The Bureau of Labor Statistics announced yesterday that the unemployment rate was down to 3.9% in April. That’s nearly as low as it’s been any time in the last half century. Does that mean the U.S. economy faces some problems ahead?
Worries about the unemployment rate getting too low are usually framed in terms of the Phillips Curve. One simple formulation describes the Phillips Curve as a negative relation between the change in the inflation rate and the level of unemployment.
That estimated relation says that if the unemployment rate was at 5.5%, inflation this year would be expected to be the same as last year. With unemployment at 3.9%, inflation this year would be expected to be 0.4% higher than the year before. But in fact, inflation over the last year was 0.2% lower than it had been the year before, as represented by the green dot in the figure.
As I’ve noted before, that kind of miss is pretty much par for this relation. Indeed, the standard error of estimate for the regression is 1.9. In other words, when the unemployment rate is at 3.9%, we expect this year’s inflation rate to be 0.4% higher than the year before, plus or minus 3.8%.
Still, if the claim of the fitted Phillips Curve is accurate, it certainly means we could not stay at 3.9% unemployment forever. If we were to try to do it for 5 years in a row, for example, it would predict an inflation rate at the end of 5 years that would be 2% higher than when we started. We could easily live with 2.4% inflation. But 4% inflation would be a problem.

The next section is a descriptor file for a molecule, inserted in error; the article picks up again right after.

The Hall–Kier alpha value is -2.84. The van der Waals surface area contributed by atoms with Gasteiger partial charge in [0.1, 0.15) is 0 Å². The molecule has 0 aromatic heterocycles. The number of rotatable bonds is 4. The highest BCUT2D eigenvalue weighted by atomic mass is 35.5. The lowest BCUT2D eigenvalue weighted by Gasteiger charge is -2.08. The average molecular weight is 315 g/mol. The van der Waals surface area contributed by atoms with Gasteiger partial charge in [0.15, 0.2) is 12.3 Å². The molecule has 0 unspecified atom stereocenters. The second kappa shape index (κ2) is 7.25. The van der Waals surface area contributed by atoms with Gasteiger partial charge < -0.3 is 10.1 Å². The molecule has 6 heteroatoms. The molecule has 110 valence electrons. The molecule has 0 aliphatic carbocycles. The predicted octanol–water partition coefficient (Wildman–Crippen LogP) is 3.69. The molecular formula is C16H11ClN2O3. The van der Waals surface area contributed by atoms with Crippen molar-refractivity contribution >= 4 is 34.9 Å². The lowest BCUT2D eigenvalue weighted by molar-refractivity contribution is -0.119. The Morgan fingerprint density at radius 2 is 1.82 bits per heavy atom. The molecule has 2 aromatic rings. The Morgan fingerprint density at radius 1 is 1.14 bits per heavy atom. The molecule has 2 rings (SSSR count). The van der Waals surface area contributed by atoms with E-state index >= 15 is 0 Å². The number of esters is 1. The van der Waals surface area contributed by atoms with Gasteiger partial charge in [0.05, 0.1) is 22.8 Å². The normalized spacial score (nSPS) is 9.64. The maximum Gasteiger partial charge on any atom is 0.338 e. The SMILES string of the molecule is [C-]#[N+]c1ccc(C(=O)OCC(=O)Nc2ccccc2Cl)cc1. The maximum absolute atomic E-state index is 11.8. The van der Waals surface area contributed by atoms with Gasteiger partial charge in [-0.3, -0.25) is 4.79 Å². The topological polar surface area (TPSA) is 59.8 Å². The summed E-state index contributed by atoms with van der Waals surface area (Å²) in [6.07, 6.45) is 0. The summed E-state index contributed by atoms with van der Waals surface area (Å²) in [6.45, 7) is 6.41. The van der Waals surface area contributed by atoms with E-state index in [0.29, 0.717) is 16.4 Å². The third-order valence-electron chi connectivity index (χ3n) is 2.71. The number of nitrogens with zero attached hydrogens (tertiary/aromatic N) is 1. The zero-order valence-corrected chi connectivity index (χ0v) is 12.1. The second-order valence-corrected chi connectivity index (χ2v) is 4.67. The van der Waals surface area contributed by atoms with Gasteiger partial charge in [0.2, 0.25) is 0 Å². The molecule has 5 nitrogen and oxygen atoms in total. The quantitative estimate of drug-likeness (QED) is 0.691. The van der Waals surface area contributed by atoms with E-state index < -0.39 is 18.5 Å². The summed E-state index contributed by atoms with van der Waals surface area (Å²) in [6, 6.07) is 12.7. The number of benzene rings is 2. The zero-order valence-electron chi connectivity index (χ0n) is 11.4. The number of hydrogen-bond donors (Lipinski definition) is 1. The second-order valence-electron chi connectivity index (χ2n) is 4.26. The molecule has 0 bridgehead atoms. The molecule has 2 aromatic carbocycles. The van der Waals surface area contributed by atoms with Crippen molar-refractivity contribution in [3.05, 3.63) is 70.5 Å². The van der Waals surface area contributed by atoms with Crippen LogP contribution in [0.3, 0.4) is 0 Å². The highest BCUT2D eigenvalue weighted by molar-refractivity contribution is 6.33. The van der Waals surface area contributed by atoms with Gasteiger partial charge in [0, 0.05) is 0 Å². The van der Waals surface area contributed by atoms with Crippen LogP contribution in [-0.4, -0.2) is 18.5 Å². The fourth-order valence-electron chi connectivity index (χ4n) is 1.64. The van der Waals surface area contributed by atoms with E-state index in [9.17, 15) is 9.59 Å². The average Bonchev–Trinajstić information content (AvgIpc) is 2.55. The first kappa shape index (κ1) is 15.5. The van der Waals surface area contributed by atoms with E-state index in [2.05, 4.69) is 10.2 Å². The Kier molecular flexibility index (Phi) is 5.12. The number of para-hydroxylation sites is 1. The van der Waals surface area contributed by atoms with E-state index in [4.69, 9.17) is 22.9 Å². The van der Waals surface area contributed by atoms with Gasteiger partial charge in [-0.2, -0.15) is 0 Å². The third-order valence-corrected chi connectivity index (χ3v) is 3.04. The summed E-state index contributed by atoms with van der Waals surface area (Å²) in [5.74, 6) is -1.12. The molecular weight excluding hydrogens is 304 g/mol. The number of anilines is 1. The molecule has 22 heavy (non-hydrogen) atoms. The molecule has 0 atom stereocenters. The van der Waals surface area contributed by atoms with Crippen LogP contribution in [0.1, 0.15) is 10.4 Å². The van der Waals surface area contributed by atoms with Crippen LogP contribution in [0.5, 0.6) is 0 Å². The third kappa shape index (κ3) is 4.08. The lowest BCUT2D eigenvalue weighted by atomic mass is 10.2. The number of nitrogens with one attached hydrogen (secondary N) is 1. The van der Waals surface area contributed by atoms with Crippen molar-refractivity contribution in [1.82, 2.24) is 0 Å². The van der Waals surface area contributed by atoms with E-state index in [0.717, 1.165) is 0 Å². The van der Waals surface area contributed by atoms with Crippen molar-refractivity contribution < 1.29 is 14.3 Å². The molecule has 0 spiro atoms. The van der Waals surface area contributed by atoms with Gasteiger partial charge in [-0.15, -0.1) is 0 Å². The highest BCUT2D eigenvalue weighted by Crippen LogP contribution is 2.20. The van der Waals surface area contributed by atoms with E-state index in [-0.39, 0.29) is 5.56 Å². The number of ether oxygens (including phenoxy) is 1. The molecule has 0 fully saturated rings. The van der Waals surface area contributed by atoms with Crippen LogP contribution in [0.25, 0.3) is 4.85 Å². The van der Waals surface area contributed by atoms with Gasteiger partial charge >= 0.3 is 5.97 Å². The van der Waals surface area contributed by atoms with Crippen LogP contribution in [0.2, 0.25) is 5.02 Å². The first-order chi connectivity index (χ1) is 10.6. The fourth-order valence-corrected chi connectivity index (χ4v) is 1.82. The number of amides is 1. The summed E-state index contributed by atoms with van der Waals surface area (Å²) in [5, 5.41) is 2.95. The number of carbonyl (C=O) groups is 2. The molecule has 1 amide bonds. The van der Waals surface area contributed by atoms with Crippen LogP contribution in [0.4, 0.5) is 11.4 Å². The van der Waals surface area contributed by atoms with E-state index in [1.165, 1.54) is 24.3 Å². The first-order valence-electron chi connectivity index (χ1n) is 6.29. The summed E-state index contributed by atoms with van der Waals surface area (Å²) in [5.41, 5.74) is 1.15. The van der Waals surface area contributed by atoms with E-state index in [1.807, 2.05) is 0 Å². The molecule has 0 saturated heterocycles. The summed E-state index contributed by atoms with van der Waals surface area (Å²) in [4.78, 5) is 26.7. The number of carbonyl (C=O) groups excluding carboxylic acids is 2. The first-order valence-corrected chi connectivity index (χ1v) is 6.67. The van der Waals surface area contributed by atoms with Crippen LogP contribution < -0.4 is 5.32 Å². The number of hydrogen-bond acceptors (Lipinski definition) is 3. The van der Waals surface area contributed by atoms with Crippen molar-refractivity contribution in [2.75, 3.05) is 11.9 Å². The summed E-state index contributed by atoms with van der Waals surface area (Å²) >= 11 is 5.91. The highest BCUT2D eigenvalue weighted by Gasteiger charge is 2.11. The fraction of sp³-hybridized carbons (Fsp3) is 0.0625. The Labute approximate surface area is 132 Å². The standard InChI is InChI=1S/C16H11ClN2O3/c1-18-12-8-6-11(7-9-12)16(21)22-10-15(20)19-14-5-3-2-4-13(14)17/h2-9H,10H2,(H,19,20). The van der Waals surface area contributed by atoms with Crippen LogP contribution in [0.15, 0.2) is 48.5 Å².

On average, inflation recently has been closer to the Fed’s 2% target than it had been for some time. But note that the FOMC statement from the Fed’s meeting last week significantly added the word “symmetric” to the expression “2% objective.” In other words, the Fed says that it is equally keen to avoid the 1.6% and below inflation numbers of previous years as it is the possibility of 2.4%
It is worth noting that commodity prices, sometimes viewed as a leading indicator of inflation, have been moving up. Since the start of 2017, oil is up 18% (logarithmically), copper 15%, iron and steel 10%, and lumber 18%.
There’s one other aspect of the recent BLS employment numbers I’d like to mention, and that is the nonfarm payroll counts from the BLS’s separate establishment survey. I was interested to update my calculations of the cyclical component of this series, shown in red and black in the graph below. The cyclical component typically starts to turn down several years before a recession. And it’s now started to turn down.
So let me return to the question I posed in the title. Is the economy overheating? My answer is no. But the Fed better keep an eye on the stove.